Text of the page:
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Infect Immun. 2018 May 22;86(6). pii: e00947-17. doi: 10.1128/IAI.00947-17. Print 2018 Jun.

Cysteamine, an Endogenous Aminothiol, and Cystamine, the Disulfide Product of Oxidation, Increase Pseudomonas aeruginosa Sensitivity to Reactive Oxygen and Nitrogen Species and Potentiate Therapeutic Antibiotics against Bacterial Infection.

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NovaBiotics Ltd., Craibstone, Aberdeen, United Kingdom
NovaBiotics Ltd., Craibstone, Aberdeen, United Kingdom.
Antimicrobial Resistance and Healthcare Associated Infections (AMRHAI) Reference Unit, National Infection Service, Public Health England, London, United Kingdom.


Cysteamine is an endogenous aminothiol produced in mammalian cells as a consequence of coenzyme A metabolism through the activity of the vanin family of pantetheinase ectoenzymes. It is known to have a biological role in oxidative stress, inflammation, and cell migration. There have been several reports demonstrating anti-infective properties targeting viruses, bacteria, and even the malarial parasite. We and others have previously described broad-spectrum antimicrobial and antibiofilm activities of cysteamine. Here, we go further to demonstrate redox-dependent mechanisms of action for the compound and how its antimicrobial effects are, at least in part, due to undermining bacterial defenses against oxidative and nitrosative challenges. We demonstrate the therapeutic potentiation of antibiotic therapy against Pseudomonas aeruginosa in mouse models of infection. We also demonstrate potentiation of many different classes of antibiotics against a selection of priority antibiotic-resistant pathogens, including colistin (often considered an antibiotic of last resort), and we discuss how this endogenous antimicrobial component of innate immunity has a role in infectious disease that is beginning to be explored and is not yet fully understood.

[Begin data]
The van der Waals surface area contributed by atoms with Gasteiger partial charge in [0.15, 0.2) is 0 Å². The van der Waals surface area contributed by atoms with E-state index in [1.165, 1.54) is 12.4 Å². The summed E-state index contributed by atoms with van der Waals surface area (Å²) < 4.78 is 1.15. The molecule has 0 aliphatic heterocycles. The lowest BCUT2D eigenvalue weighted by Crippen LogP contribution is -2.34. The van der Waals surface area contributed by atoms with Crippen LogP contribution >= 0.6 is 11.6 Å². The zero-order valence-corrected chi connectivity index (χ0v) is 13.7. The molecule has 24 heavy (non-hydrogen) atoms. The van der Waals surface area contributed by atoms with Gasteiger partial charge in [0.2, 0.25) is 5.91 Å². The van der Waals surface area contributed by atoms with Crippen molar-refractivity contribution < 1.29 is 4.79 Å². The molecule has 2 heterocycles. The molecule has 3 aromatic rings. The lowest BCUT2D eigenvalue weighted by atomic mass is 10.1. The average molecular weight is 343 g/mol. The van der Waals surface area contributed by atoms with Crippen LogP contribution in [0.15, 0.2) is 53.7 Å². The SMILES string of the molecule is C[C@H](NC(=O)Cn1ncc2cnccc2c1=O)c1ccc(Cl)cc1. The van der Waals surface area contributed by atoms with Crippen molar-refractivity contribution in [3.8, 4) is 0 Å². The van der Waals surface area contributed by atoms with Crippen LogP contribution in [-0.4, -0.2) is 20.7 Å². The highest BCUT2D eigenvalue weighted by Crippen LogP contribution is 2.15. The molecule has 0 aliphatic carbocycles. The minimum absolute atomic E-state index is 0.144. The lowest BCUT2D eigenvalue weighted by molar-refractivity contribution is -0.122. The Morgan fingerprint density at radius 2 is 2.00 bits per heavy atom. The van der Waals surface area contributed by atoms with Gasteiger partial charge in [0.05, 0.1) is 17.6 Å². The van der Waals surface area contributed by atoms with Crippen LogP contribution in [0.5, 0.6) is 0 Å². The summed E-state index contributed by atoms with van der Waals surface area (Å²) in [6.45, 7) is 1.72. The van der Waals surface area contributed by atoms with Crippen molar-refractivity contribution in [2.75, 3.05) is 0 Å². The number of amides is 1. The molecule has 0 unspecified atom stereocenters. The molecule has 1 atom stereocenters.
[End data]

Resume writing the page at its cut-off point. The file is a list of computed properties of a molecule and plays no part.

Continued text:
Pseudomonas aeruginosa; antibiotic resistance; antimicrobial agents; azithromycin; colistin; cysteamine; innate immunity; nitric oxide; reactive oxygen species; vanin-1

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